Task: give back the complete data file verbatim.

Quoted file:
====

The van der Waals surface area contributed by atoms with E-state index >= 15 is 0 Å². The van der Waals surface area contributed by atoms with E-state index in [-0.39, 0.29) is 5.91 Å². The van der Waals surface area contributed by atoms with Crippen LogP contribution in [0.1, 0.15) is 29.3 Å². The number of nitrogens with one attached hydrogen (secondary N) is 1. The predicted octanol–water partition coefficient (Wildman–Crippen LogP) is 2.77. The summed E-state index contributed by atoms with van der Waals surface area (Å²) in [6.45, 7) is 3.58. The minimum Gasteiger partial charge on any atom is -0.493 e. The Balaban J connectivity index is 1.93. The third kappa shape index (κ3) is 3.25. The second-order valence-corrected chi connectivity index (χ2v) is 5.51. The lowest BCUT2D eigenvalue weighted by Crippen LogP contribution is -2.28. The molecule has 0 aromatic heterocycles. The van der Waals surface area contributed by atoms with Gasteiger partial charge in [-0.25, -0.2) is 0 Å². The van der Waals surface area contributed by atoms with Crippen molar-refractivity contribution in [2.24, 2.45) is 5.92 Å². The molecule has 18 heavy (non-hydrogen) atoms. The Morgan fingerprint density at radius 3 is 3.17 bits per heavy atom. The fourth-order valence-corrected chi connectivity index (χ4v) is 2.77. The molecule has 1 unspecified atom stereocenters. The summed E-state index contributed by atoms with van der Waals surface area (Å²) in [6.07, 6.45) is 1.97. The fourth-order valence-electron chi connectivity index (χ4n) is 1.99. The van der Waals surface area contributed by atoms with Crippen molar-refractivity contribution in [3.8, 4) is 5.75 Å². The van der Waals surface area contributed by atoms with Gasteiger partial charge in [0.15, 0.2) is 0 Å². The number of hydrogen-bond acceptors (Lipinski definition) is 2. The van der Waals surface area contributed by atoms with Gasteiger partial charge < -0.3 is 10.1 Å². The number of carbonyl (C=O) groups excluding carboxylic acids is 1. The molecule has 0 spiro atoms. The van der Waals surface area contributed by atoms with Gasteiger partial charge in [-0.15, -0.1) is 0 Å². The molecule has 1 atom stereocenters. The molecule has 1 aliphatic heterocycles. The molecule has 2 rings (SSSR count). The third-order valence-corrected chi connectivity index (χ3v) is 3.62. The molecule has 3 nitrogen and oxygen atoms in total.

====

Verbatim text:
The van der Waals surface area contributed by atoms with E-state index >= 15 is 0 Å². The van der Waals surface area contributed by atoms with E-state index in [-0.39, 0.29) is 5.91 Å². The van der Waals surface area contributed by atoms with Crippen LogP contribution in [0.1, 0.15) is 29.3 Å². The number of nitrogens with one attached hydrogen (secondary N) is 1. The predicted octanol–water partition coefficient (Wildman–Crippen LogP) is 2.77. The summed E-state index contributed by atoms with van der Waals surface area (Å²) in [6.45, 7) is 3.58. The minimum Gasteiger partial charge on any atom is -0.493 e. The Balaban J connectivity index is 1.93. The third kappa shape index (κ3) is 3.25. The second-order valence-corrected chi connectivity index (χ2v) is 5.51. The lowest BCUT2D eigenvalue weighted by Crippen LogP contribution is -2.28. The molecule has 0 aromatic heterocycles. The van der Waals surface area contributed by atoms with Gasteiger partial charge in [-0.25, -0.2) is 0 Å². The van der Waals surface area contributed by atoms with Crippen molar-refractivity contribution in [2.24, 2.45) is 5.92 Å². The molecule has 18 heavy (non-hydrogen) atoms. The Morgan fingerprint density at radius 3 is 3.17 bits per heavy atom. The fourth-order valence-corrected chi connectivity index (χ4v) is 2.77. The molecule has 1 unspecified atom stereocenters. The summed E-state index contributed by atoms with van der Waals surface area (Å²) in [6.07, 6.45) is 1.97. The fourth-order valence-electron chi connectivity index (χ4n) is 1.99. The van der Waals surface area contributed by atoms with Crippen molar-refractivity contribution in [3.8, 4) is 5.75 Å². The van der Waals surface area contributed by atoms with Gasteiger partial charge in [0.15, 0.2) is 0 Å². The number of hydrogen-bond acceptors (Lipinski definition) is 2. The van der Waals surface area contributed by atoms with Gasteiger partial charge < -0.3 is 10.1 Å². The number of carbonyl (C=O) groups excluding carboxylic acids is 1. The molecule has 0 spiro atoms. The van der Waals surface area contributed by atoms with Gasteiger partial charge in [-0.15, -0.1) is 0 Å². The molecule has 1 atom stereocenters. The molecule has 1 aliphatic heterocycles. The molecule has 2 rings (SSSR count). The third-order valence-corrected chi connectivity index (χ3v) is 3.62. The molecule has 3 nitrogen and oxygen atoms in total.